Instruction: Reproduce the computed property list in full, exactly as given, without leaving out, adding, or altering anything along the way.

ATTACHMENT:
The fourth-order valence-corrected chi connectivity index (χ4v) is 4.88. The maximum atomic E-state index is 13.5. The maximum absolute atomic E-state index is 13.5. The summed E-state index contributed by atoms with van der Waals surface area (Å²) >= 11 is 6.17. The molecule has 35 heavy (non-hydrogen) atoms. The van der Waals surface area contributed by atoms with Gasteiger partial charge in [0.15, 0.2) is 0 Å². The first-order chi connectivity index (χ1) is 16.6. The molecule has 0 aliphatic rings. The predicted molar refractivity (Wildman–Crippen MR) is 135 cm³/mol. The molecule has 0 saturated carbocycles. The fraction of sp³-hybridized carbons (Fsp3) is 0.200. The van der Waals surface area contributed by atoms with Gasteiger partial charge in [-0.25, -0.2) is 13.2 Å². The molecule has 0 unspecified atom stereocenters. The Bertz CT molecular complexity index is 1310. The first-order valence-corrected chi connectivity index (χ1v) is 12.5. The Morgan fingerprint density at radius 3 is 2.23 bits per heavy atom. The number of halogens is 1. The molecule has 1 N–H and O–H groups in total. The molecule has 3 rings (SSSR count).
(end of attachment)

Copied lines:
The fourth-order valence-corrected chi connectivity index (χ4v) is 4.88. The maximum atomic E-state index is 13.5. The maximum absolute atomic E-state index is 13.5. The summed E-state index contributed by atoms with van der Waals surface area (Å²) >= 11 is 6.17. The molecule has 35 heavy (non-hydrogen) atoms. The van der Waals surface area contributed by atoms with Gasteiger partial charge in [0.15, 0.2) is 0 Å². The first-order chi connectivity index (χ1) is 16.6. The molecule has 0 aliphatic rings. The predicted molar refractivity (Wildman–Crippen MR) is 135 cm³/mol. The molecule has 0 saturated carbocycles. The fraction of sp³-hybridized carbons (Fsp3) is 0.200. The van der Waals surface area contributed by atoms with Gasteiger partial charge in [-0.25, -0.2) is 13.2 Å². The molecule has 0 unspecified atom stereocenters. The Bertz CT molecular complexity index is 1310. The first-order valence-corrected chi connectivity index (χ1v) is 12.5. The Morgan fingerprint density at radius 3 is 2.23 bits per heavy atom. The number of halogens is 1. The molecule has 1 N–H and O–H groups in total. The molecule has 3 rings (SSSR count).